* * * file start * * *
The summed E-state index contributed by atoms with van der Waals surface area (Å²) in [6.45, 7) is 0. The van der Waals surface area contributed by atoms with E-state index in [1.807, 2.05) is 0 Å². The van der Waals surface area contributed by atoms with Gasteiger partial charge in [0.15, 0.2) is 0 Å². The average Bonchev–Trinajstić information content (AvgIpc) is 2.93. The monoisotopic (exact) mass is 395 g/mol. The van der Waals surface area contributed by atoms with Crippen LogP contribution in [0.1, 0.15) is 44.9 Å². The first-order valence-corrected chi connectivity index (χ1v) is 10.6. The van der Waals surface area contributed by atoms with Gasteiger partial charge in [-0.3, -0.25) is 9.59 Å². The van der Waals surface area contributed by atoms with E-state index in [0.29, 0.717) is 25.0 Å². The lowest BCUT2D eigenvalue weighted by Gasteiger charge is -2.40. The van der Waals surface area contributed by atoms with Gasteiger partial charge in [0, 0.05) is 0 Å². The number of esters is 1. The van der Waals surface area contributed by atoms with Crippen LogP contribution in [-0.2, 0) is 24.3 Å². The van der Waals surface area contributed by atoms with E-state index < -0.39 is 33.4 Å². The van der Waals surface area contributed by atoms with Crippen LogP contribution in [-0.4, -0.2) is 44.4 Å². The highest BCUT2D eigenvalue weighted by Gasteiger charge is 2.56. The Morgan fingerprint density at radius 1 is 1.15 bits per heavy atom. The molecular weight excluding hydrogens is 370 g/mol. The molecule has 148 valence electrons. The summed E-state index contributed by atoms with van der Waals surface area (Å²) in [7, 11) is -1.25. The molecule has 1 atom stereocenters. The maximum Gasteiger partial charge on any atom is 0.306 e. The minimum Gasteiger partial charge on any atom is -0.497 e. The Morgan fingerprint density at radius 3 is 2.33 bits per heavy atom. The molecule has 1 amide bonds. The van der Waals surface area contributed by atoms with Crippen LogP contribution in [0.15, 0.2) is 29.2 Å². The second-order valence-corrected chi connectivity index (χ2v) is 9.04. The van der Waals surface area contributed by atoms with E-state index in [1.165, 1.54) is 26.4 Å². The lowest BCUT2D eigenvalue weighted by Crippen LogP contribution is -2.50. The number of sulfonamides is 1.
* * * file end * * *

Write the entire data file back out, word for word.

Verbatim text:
The summed E-state index contributed by atoms with van der Waals surface area (Å²) in [6.45, 7) is 0. The van der Waals surface area contributed by atoms with E-state index in [1.807, 2.05) is 0 Å². The van der Waals surface area contributed by atoms with Gasteiger partial charge in [0.15, 0.2) is 0 Å². The average Bonchev–Trinajstić information content (AvgIpc) is 2.93. The monoisotopic (exact) mass is 395 g/mol. The van der Waals surface area contributed by atoms with Crippen LogP contribution in [0.1, 0.15) is 44.9 Å². The first-order valence-corrected chi connectivity index (χ1v) is 10.6. The van der Waals surface area contributed by atoms with Gasteiger partial charge in [-0.3, -0.25) is 9.59 Å². The van der Waals surface area contributed by atoms with E-state index in [0.29, 0.717) is 25.0 Å². The lowest BCUT2D eigenvalue weighted by Gasteiger charge is -2.40. The van der Waals surface area contributed by atoms with Gasteiger partial charge in [0, 0.05) is 0 Å². The number of esters is 1. The van der Waals surface area contributed by atoms with Crippen LogP contribution in [-0.2, 0) is 24.3 Å². The van der Waals surface area contributed by atoms with E-state index < -0.39 is 33.4 Å². The van der Waals surface area contributed by atoms with Crippen LogP contribution in [-0.4, -0.2) is 44.4 Å². The highest BCUT2D eigenvalue weighted by Gasteiger charge is 2.56. The Morgan fingerprint density at radius 1 is 1.15 bits per heavy atom. The molecular weight excluding hydrogens is 370 g/mol. The molecule has 148 valence electrons. The summed E-state index contributed by atoms with van der Waals surface area (Å²) in [7, 11) is -1.25. The molecule has 1 atom stereocenters. The maximum Gasteiger partial charge on any atom is 0.306 e. The minimum Gasteiger partial charge on any atom is -0.497 e. The Morgan fingerprint density at radius 3 is 2.33 bits per heavy atom. The molecule has 1 amide bonds. The van der Waals surface area contributed by atoms with Crippen LogP contribution in [0.15, 0.2) is 29.2 Å². The second-order valence-corrected chi connectivity index (χ2v) is 9.04. The van der Waals surface area contributed by atoms with E-state index in [1.165, 1.54) is 26.4 Å². The lowest BCUT2D eigenvalue weighted by Crippen LogP contribution is -2.50. The number of sulfonamides is 1.